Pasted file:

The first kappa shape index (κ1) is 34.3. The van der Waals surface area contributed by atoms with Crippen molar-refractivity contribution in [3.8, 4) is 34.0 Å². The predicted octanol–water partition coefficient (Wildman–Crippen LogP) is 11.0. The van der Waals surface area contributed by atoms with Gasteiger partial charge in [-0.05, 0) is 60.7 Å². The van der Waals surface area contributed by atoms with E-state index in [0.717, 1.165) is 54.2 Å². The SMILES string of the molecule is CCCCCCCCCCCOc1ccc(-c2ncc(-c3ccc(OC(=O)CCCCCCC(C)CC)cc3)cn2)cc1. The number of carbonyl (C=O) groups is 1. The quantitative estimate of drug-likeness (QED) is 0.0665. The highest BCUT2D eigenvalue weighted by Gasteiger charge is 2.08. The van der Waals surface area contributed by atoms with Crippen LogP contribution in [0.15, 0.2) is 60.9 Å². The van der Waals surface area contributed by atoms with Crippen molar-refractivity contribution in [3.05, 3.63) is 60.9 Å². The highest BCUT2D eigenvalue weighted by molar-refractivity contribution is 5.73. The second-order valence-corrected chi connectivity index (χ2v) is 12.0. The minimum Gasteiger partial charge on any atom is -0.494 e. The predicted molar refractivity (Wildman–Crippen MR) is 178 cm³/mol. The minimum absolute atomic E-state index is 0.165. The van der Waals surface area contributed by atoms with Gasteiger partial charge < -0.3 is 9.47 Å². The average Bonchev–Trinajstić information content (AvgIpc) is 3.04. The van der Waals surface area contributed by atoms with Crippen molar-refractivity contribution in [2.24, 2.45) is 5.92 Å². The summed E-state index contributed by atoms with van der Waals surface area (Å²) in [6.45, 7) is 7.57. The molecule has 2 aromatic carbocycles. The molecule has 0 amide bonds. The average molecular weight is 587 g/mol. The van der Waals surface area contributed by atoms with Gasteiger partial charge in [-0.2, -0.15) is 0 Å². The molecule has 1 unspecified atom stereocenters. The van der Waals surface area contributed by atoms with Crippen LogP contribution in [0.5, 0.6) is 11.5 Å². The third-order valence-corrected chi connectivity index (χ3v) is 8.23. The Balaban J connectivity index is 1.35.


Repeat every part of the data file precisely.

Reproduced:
The first kappa shape index (κ1) is 34.3. The van der Waals surface area contributed by atoms with Crippen molar-refractivity contribution in [3.8, 4) is 34.0 Å². The predicted octanol–water partition coefficient (Wildman–Crippen LogP) is 11.0. The van der Waals surface area contributed by atoms with Gasteiger partial charge in [-0.05, 0) is 60.7 Å². The van der Waals surface area contributed by atoms with E-state index in [0.717, 1.165) is 54.2 Å². The SMILES string of the molecule is CCCCCCCCCCCOc1ccc(-c2ncc(-c3ccc(OC(=O)CCCCCCC(C)CC)cc3)cn2)cc1. The number of carbonyl (C=O) groups is 1. The quantitative estimate of drug-likeness (QED) is 0.0665. The highest BCUT2D eigenvalue weighted by Gasteiger charge is 2.08. The van der Waals surface area contributed by atoms with Crippen LogP contribution in [0.15, 0.2) is 60.9 Å². The van der Waals surface area contributed by atoms with Crippen molar-refractivity contribution in [3.05, 3.63) is 60.9 Å². The highest BCUT2D eigenvalue weighted by molar-refractivity contribution is 5.73. The second-order valence-corrected chi connectivity index (χ2v) is 12.0. The minimum Gasteiger partial charge on any atom is -0.494 e. The predicted molar refractivity (Wildman–Crippen MR) is 178 cm³/mol. The minimum absolute atomic E-state index is 0.165. The van der Waals surface area contributed by atoms with Gasteiger partial charge < -0.3 is 9.47 Å². The average Bonchev–Trinajstić information content (AvgIpc) is 3.04. The van der Waals surface area contributed by atoms with Crippen molar-refractivity contribution in [2.24, 2.45) is 5.92 Å². The summed E-state index contributed by atoms with van der Waals surface area (Å²) in [6.45, 7) is 7.57. The molecule has 2 aromatic carbocycles. The molecule has 0 amide bonds. The average molecular weight is 587 g/mol. The van der Waals surface area contributed by atoms with Gasteiger partial charge in [-0.2, -0.15) is 0 Å². The molecule has 1 unspecified atom stereocenters. The van der Waals surface area contributed by atoms with Crippen LogP contribution in [0.5, 0.6) is 11.5 Å². The third-order valence-corrected chi connectivity index (χ3v) is 8.23. The Balaban J connectivity index is 1.35.